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Beamish Museum: Latest News

Happy New Year! Time flies and it doesn’t seem so long ago when we first approached Beamish Museum in October 2013 to ask if the museum would be interested in acquiring the Norman Cornish studio from his home in Spennymoor. Norman and Sarah Cornish transferred to a residential care home early in 2014 and following the initial visit by the ‘Keeper of the collection’ the strategic view was to accept the studio and most of the house contents, some of which were from the 1950s era.

Little did we know at the time that the longer- term aim of the museum was to create a 1950s town, in which a recreation of the original Cornish family home from 33 Bishops Close Street would become an integral part of the development. You can view the original research document produced by staff at the museum by visiting www.normancornish.com Home Page, Partners, Beamish Museum and ‘click’ on Research Summary. A thorough and professional document.

The Cornish family re-located from Bishops Close Street to Whitworth Terrace in 1967 prior to demolition of the street to make way for the new Leisure Centre. Cornish’s studio is on long term loan at Spennymoor Town Hall at the ‘Coming Home’ exhibition. When the family lived in Bishops Close Street the bedroom was also the location of his make-shift studio and this is being re-created within the 1950s Town Front Street terrace exhibit. In the image from left to right are: No 2 Front Street, Elizabeth’s Hairdresser’s, John’s Café, 33 Bishops Close Street and Middleton’s Quality Fish and Chips.

Currently, all of the properties are at the ‘fitting out’ stage and working towards what was planned to be a provisional opening to the public towards the end of February 2022. However, recent circumstances surrounding the pandemic will once again sadly impact on the ‘last lap’ of this amazing project and it is impossible at this stage to predict the actual public opening date. Quality takes time and it is imperative that work on the project is finalised within a reasonable timescale, with assurances about public safety. Like so many other things at the moment we will have to wait just a little longer and continue to thank the staff at Beamish for keeping the spirit alive and the memories, as an inspiration to all of those who have shared an interest in the project. Some drawings from family life at Bishops Close Street are featured today.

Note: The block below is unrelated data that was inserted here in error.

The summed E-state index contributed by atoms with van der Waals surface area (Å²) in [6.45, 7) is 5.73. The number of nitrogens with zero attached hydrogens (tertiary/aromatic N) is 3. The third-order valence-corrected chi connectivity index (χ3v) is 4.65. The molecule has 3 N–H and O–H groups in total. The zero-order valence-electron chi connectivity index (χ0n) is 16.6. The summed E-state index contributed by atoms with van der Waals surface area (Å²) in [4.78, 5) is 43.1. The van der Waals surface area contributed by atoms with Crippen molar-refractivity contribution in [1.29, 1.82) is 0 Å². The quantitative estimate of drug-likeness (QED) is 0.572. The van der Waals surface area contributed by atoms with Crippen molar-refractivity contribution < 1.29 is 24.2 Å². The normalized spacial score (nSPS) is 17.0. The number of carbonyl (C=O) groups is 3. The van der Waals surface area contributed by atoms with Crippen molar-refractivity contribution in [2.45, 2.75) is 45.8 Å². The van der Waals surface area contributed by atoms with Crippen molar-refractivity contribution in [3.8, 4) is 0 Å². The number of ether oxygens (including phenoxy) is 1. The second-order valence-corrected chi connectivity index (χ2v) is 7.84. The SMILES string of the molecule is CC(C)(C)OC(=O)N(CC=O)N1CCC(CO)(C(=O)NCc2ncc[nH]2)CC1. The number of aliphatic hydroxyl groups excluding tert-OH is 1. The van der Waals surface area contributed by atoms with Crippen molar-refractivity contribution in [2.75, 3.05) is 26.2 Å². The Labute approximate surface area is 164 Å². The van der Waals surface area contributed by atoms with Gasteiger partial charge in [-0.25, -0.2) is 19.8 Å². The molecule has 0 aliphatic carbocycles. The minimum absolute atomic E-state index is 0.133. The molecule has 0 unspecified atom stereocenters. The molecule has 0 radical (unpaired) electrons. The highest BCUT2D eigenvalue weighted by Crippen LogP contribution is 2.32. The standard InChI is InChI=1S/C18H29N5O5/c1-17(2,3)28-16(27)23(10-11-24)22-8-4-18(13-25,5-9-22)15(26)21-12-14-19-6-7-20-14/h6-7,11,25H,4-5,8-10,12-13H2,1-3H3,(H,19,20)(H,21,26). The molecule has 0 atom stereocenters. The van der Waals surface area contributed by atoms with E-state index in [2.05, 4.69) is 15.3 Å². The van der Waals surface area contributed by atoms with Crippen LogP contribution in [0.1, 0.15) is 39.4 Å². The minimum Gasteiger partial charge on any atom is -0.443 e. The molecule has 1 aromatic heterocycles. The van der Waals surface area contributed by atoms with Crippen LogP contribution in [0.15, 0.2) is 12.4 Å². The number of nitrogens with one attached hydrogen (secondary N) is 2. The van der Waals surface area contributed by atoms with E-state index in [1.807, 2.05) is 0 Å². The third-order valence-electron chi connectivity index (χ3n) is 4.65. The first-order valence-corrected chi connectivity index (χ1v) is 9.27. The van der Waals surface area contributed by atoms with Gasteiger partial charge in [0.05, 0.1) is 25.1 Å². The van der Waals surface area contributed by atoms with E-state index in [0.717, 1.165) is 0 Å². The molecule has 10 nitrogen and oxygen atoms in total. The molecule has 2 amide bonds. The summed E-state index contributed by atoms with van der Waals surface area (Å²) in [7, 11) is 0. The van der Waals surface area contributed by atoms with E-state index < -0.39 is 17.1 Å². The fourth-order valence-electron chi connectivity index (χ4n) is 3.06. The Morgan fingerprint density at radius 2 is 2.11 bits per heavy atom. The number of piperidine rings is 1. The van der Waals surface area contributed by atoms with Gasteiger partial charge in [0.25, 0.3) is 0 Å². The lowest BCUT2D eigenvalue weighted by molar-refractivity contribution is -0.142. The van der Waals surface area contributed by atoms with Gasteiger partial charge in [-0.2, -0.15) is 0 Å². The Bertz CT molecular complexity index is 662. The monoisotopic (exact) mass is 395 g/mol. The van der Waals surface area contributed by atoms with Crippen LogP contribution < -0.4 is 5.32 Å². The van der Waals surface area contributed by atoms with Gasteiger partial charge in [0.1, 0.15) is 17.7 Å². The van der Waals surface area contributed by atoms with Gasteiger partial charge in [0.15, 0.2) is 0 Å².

Finally, something else to look forward to: there are several other exciting projects on the horizon and details will be published in the coming months.





A Christmas Message

Many visitors to the website and facebook followers have commented about how much they have enjoyed the weekly features which have taken readers behind the scenes and perhaps revealed more about Norman Cornish and his fascinating, yet challenging, journey from miner to professional artist. There will be more interesting articles from the archive to be published during 2022.

‘Mount Pleasant in Winter’ is an excellent example of a popular subject which was a personal favourite of Cornish. The scene is featured in detail in ‘Behind the Scenes: The Norman Cornish Sketchbooks’ and it is accompanied by an account from Cornish regarding his thoughts about the composition and underlying concepts. The picture was also used by The Northern Echo to publicise their Christmas Magazine over 25 years ago and later, on the day of Cornish’s funeral, as a tribute, a full double- page spread in August 2014.

88 years ago the young Norman Cornish started work on Boxing Day, aged 14, at Dean and Chapter Colliery. Times were hard and there was widespread poverty. Twelve months ago we reflected about the unprecedented global circumstances which have created challenges for all of us, but once again the enduring flame of mutual support, community spirit and kindness hopefully will see us through.

At some point we will look back and be relieved that life has continued….. just as it did for the young Norman Cornish in 1933. Thank you all for your continuing support and interest in the life and times of Noman Cornish.

Best wishes to you, your family and friends from